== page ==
Yesterday we celebrated Bundy’s 11th birthday. A quiet affair, just the three of us, a bag of baked treats and numerous squeaky toys. It is hard for me to believe that he is no longer a puppy, far from it and yet he still bounces around the house with his toys, tears across the yard in pursuit of birds and loves to wrestle with his Dad.
My beautiful little boy is now my sweet little old man with the makings of cutest sugar face I’ve ever seen.
My brother and his wife purchased a property in the Hunter Valley, New South Wales only to discover that once valuable farm machinery had been left behind. The property is 80 percent bushland but it is obvious that work had been done in the past, wire fences barely standing and among the trees equipment such as this old plough have been left to weather the elements.
My contribution to this week’s photo challenge: Weathered
After several extreme weather events a local wildlife reserve was in danger of being overcome by algae, weeds and dying trees, but all that has changed thanks to a group of dedicated people. I have watched and admired the changes happening as a result of an ongoing regeneration program which has seen the clearing of dead and invasive plants. Native plants have been planted all around the lake and as they grow they provide a source of food and sanctuary for wildlife as well as beautifying the area.
This literal interpretation of this week’s photo challenge: growth is my contribution to the challenge.
This is the last photo challenge of the year: 2017 Favorites and what a year it has been, plenty of ups and downs and far too much time spent in my head. My saving grace has been volunteering at a local shelter, being around dogs and working with people who love them as I do makes me happy so the fact that several of my favourite photos of 2017 feature dogs will come as no surprise.
Dear old Mason had a hard life, he arrived at the shelter in extremely poor condition and all he wanted was to be loved. A favourite with the volunteers, Mason would get lots of cuddles and he loved being out in the exercise yard if only to sit on or near you. Soaking up all the love and the attention he could, it was wonderful to see the expression on his face.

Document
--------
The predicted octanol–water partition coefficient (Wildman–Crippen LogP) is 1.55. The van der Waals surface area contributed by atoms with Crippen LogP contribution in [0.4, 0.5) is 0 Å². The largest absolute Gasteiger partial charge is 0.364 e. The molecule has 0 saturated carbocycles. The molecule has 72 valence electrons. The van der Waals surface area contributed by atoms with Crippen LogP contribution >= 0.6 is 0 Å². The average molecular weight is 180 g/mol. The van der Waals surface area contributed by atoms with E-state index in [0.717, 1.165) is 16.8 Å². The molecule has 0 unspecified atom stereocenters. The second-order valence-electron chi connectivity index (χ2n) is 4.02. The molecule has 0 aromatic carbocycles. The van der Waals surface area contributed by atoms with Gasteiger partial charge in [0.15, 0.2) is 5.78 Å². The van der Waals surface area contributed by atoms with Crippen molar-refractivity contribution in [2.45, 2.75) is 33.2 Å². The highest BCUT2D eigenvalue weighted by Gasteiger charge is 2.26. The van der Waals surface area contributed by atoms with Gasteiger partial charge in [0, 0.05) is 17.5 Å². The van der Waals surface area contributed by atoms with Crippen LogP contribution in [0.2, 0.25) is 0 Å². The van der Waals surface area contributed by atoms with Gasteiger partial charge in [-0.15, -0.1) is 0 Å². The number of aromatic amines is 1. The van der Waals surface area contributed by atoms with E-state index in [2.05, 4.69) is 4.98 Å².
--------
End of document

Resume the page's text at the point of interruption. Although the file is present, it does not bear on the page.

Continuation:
Bandit was another favourite among staff and volunteers at the shelter, he arrived in poor condition and was initially a little cautious. Looking at his scars it is possible he was used as a bait dog for fighting, but being a stray we’ll never know for sure. All Bandit wanted was to spend time with people and snuggle, a beautiful boy with lots of love to give. One of the volunteers adopted Bandit, no doubt he will now have the life all dogs deserve one filled with love and care.
8 year old Zeus would sit at the front of his pen and quietly watch everyone pass him by, dismissed because of age or possibly because of the way he looked. Zeus was a red staffy mix and some considered him to be a dangerous red nose pitbull, nothing could be further from the truth. Like Mason and Bandit, Zeus just wanted to hang with his people and he loved his time with staff and volunteers even if it meant he just had company while he rested.
Tigger the water baby. Never happier than when he was splashing around in water, you can see the joy on Tigger’s face as he sits under the running water. Tigger was a highly stressed boy in the shelter environment, getting him out of his pen and away from the noise of the shelter was a priority for staff and volunteers.
My boy Bundy. The love I feel for this little fellow borders on obsession, and as he gets older my desire to protect him and keep him safe and happy only strengthens. The poor boy suffers through endless kisses, photo shoots and tacky costumes without complaint although I am sure that the duck liver treats help immensely. At the moment he is lying outside my office door, stretched out on the cool tiles in an effort to remain cool. The urge to kiss his forehead and scratch his belly is strong however I know it is too hot for such a fuss and I don’t want to disturb him.